Thousands of disabled people will receive hundreds of pounds more in benefits each month after the Government was forced to backtrack on controversial reforms.
Following a high-level legal ruling in March, ministers have rewritten rules judging Personal Independence Payment (PIP) claimants’ ability to carry out unsupervised daily tasks safely.
The Department for Work and Pensions will be going through all existing cases to identify anyone entitled to a higher rate of PIP as a result of the decision, with payments set to be backdated to March.
The changes mean around 10,000 people will see their benefits boosted by between £70 and £90 each week by 2023.
In particular, people with conditions which affect consciousness - such as epilepsy - are expected to benefit from the move.
Activists and charities had previously argued that PIP assessments were unfairly biased against epilepsy sufferers, as while for many attacks are generally “unlikely” - meaning they are able to carry out day-to-day tasks alone - when they do occur, they are often very serious.
Louise Bolotin, from Manchester, told HuffPost UK last month how she lost £307 a month overnight under the previous rules when she was reassessed as part of a transfer from the old Disability Living Allowance (DLA) to PIP.
Bolotin, 55, has tonic-clonic and focal seizures which can affect her up to three times a week, leaving her dizzy and exhausted.
“The seizures can happen at any time. I never know when I’m not going to be able to do stuff, I have no control,” she said.
“When a tonic-clonic seizure happens, I can’t walk or even get out of bed for 24 hours. Even getting from the bed to the bathroom is hard.”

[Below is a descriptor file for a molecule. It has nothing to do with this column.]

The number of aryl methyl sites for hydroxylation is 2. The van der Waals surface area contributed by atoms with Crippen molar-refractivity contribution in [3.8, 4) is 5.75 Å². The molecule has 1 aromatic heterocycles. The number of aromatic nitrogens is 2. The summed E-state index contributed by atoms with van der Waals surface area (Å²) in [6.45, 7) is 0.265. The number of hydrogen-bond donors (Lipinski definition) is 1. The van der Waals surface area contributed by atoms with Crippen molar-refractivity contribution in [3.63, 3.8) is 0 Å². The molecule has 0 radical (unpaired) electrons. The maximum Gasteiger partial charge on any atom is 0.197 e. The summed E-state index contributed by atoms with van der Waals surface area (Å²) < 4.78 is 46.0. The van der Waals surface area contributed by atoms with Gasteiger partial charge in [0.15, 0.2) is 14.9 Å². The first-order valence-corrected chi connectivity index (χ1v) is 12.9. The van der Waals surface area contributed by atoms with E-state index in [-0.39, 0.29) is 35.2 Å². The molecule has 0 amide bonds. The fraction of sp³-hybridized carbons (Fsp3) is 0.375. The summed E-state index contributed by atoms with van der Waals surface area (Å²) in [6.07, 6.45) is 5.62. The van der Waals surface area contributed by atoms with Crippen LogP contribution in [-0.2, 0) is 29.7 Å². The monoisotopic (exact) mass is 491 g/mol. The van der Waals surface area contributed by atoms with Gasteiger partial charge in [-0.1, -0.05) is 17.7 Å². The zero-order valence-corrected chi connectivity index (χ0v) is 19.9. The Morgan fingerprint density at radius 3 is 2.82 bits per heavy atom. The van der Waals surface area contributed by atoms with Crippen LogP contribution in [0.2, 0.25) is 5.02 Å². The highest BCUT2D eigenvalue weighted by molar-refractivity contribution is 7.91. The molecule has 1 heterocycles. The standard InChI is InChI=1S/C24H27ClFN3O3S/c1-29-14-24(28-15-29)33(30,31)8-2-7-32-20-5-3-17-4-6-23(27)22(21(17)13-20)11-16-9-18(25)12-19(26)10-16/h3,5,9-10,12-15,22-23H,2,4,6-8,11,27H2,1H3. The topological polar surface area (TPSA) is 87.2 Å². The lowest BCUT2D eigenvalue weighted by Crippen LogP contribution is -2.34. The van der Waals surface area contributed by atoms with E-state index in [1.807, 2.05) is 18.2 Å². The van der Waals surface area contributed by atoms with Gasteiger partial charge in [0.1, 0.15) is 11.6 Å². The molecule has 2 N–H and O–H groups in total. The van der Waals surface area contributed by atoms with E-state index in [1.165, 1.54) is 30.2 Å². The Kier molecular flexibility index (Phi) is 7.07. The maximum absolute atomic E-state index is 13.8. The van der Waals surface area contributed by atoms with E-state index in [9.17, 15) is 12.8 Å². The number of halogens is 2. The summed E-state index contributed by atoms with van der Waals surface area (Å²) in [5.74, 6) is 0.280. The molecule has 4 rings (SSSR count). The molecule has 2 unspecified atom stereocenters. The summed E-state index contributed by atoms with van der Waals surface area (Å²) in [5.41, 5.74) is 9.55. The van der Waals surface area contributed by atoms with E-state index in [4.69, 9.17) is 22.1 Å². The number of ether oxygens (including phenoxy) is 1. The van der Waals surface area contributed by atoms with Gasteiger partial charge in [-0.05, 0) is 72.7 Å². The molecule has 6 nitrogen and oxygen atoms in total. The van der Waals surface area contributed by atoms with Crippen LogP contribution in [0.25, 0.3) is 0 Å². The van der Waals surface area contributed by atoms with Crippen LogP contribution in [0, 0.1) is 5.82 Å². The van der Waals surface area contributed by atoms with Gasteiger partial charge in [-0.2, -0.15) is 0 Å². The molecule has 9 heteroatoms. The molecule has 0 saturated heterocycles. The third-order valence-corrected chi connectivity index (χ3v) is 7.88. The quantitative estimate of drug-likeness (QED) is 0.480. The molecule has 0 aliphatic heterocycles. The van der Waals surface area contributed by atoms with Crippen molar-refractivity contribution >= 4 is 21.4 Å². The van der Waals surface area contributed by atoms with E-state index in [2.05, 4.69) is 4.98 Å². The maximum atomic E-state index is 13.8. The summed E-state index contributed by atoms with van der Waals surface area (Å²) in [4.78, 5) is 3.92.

Philip Lee, chief executive of charity Epilepsy Action, said his organisation is “delighted” by the news, saying the government is finally “starting to recognise the complex needs of people with epilepsy”.
“Many people with the condition could have a seizure at any time, often without warning. The daily risk to people’s safety needs to be taken into account,” Lee said.
“We know the current system is not working and is failing people with epilepsy. They are more likely to be refused PIP than those with any other health condition.”
The MS Society has also welcomed the move after revealing earlier in the year that at least £6 million was taken from people living with the condition between 2013 and 2016 after PIP was introduced.
“We know many people with MS aren’t given the opportunity in their PIP assessments to properly explain what it’s like to live with the condition,” said policy manager Laura Wetherly.
“We hope this change means the unpredictable nature of MS will be better captured by assessors, so people can get the right outcome the first time.”
However, the organisation said current PIP rules are still “riddled with problems”.
“Realistically, the whole system needs to be reviewed,” Wetherly added. “Living with MS is hard enough; it shouldn’t be made harder by a welfare system that doesn’t make sense.”
But announcing the change today, Minister for Disabled People, Health and Work Penny Mourdaunt called PIP a “modern, dynamic benefit” compared to the “outdated” DLA system.
“PIP is a fairer benefit, which takes a much wider look at the way an individual’s health condition or disability impacts them on a daily basis,” she said.
“Under PIP, 29% of claimants are receiving the highest possible support, compared with just 15% under DLA.”
According to the government, the updated rules will also benefit people who face challenges communicating or experience sensory difficulties.